> > > measurement in the test itself.  It measures four times during the test
> > > for available memory, digitally filters these measurements to produce a
> > > running average with a weight of 0.5, and compares this digitally
> > > filtered value with the amount of available memory at the beginning of
> > > the test.
> > > 
> > > We apply the digital filter only once we are more than 25% into the
> > > test. At the 25% mark, we just read available memory and don't apply any
> > > filtering. This prevents the first sample from skewing the results
> > > as we would not consider memory readings that were before memory was
> > > allocated.
> > > 
> > > A sample run shows something like:
> > > 
> > > Total time taken by all kfree'ers: 6369738407 ns, loops: 10000, batches: 764, memory footprint: 216MB
> > > 
> > > Signed-off-by: Joel Fernandes (Google) <joel@joelfernandes.org>
> > 
> > Much better!  A few comments below.
> > 
> > 							Thanx, Paul
> > 
> > > ---
> > > v1->v2: Minor corrections
> > > v1->v3: Use long long to prevent 32-bit system's overflow
> > > 	Handle case where some threads start later than others.
> > > 	Start measuring only once 25% into the test. Slightly more accurate.
> > > 
> > > Cc: bristot@redhat.com
> > > Cc: frextrite@gmail.com
> > > Cc: madhuparnabhowmik04@gmail.com
> > > Cc: urezki@gmail.com
> > > Signed-off-by: Joel Fernandes (Google) <joel@joelfernandes.org>
> > > 
> > >  kernel/rcu/rcuperf.c | 23 +++++++++++++++++++++--
> > >  1 file changed, 21 insertions(+), 2 deletions(-)
> > > 
> > > diff --git a/kernel/rcu/rcuperf.c b/kernel/rcu/rcuperf.c
> > > index da94b89cd531..67e0f804ea97 100644
> > > --- a/kernel/rcu/rcuperf.c
> > > +++ b/kernel/rcu/rcuperf.c
> > > @@ -12,6 +12,7 @@
> > >  #include <linux/types.h>
> > >  #include <linux/kernel.h>
> > >  #include <linux/init.h>
> > > +#include <linux/mm.h>
> > >  #include <linux/module.h>
> > >  #include <linux/kthread.h>
> > >  #include <linux/err.h>
> > > @@ -604,6 +605,8 @@ struct kfree_obj {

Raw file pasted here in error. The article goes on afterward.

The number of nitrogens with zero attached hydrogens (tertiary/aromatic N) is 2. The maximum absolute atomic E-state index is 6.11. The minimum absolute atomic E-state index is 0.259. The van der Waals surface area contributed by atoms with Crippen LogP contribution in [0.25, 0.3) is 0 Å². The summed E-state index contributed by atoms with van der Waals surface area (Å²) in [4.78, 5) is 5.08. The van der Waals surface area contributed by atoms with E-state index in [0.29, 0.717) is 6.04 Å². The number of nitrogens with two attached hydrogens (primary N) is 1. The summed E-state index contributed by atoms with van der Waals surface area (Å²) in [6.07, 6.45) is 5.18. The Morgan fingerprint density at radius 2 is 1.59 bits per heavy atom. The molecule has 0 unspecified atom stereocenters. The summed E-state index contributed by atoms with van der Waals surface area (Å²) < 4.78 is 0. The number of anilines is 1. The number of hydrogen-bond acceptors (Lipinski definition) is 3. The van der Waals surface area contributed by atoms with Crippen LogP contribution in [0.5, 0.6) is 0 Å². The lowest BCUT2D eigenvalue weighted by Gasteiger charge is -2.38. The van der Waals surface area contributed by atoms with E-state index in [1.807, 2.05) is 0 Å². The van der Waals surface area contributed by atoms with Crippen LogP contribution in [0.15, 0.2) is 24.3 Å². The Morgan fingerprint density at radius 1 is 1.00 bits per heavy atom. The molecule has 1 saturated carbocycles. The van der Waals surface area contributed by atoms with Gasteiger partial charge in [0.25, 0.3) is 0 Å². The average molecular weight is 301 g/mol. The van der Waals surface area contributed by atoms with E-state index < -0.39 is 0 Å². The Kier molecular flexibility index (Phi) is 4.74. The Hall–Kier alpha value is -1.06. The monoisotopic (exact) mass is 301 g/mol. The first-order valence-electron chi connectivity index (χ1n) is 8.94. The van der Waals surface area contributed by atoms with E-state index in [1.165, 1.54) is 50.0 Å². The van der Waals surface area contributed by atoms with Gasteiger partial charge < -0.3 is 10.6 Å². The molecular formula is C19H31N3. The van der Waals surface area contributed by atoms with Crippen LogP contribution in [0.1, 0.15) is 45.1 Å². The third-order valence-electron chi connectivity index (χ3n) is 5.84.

> > >  	struct rcu_head rh;
> > >  };
> > >  
> > > +long long mem_begin;
> > > +
> > >  static int
> > >  kfree_perf_thread(void *arg)
> > >  {
> > > @@ -611,6 +614,7 @@ kfree_perf_thread(void *arg)
> > >  	long me = (long)arg;
> > >  	struct kfree_obj *alloc_ptr;
> > >  	u64 start_time, end_time;
> > > +	long long mem_during = si_mem_available();
> > 
> > You initialize here, which makes quite a bit of sense...
> > 
> > >  	VERBOSE_PERFOUT_STRING("kfree_perf_thread task started");
> > >  	set_cpus_allowed_ptr(current, cpumask_of(me % nr_cpu_ids));
> > > @@ -626,6 +630,15 @@ kfree_perf_thread(void *arg)
> > >  	}
> > >  
> > >  	do {
> > > +		// Moving average of memory availability measurements.
> > > +		// Start measuring only from when we are at least 25% into the test.
> > > +		if (loop && kfree_loops > 3 && (loop % (kfree_loops / 4) == 0)) {
> > > +			if (loop == (kfree_loops / 4))
> > > +				mem_during = si_mem_available();
> > 
> > But then you reinitialize here.  Perhaps to avoid the compiler being
> > confused into complaining about uninitialized variables?  (But if so,
> > please comment it.)
> 
> It is reinitialized here like that, because if kfree_loops is < 4, then
> mem_during needs to hold some value to avoid the (mem_begin - mem_during) to
> falsely appear quite large. That's why I initialized it in the beginning. If
> kfree_loops is >= 4, then yes it will be initialized twice but that's Ok.
> 
> I can add a comment to the earlier initialization if you like.

Could we just force kfree_loops >= 4?  Complain if not, set it to 4?

> If that is the only comment on the patch left, I appreciate if you can
> change:
>  + long long mem_during = si_mem_available();